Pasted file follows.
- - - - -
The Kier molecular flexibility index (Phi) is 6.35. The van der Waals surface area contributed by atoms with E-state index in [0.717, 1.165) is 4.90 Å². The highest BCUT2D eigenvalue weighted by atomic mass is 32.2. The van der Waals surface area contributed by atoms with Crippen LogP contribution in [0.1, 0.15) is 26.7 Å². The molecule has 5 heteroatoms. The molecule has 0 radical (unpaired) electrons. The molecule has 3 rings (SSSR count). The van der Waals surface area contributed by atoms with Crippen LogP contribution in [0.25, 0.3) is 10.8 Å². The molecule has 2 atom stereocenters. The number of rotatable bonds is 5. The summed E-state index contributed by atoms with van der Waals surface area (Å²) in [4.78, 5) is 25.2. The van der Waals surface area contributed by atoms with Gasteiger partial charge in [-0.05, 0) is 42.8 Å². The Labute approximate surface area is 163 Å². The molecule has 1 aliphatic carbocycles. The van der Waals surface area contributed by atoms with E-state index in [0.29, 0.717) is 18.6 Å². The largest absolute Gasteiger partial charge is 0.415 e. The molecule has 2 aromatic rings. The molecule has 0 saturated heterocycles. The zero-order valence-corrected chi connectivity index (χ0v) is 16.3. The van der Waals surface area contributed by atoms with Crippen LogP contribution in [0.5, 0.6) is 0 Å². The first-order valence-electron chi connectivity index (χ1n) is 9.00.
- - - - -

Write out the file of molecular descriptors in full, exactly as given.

The Kier molecular flexibility index (Phi) is 6.35. The van der Waals surface area contributed by atoms with E-state index in [0.717, 1.165) is 4.90 Å². The highest BCUT2D eigenvalue weighted by atomic mass is 32.2. The van der Waals surface area contributed by atoms with Crippen LogP contribution in [0.1, 0.15) is 26.7 Å². The molecule has 5 heteroatoms. The molecule has 0 radical (unpaired) electrons. The molecule has 3 rings (SSSR count). The van der Waals surface area contributed by atoms with Crippen LogP contribution in [0.25, 0.3) is 10.8 Å². The molecule has 2 atom stereocenters. The number of rotatable bonds is 5. The summed E-state index contributed by atoms with van der Waals surface area (Å²) in [4.78, 5) is 25.2. The van der Waals surface area contributed by atoms with Gasteiger partial charge in [-0.05, 0) is 42.8 Å². The Labute approximate surface area is 163 Å². The molecule has 1 aliphatic carbocycles. The van der Waals surface area contributed by atoms with E-state index in [0.29, 0.717) is 18.6 Å². The largest absolute Gasteiger partial charge is 0.415 e. The molecule has 2 aromatic rings. The molecule has 0 saturated heterocycles. The zero-order valence-corrected chi connectivity index (χ0v) is 16.3. The van der Waals surface area contributed by atoms with Crippen LogP contribution in [0.5, 0.6) is 0 Å². The first-order valence-electron chi connectivity index (χ1n) is 9.00.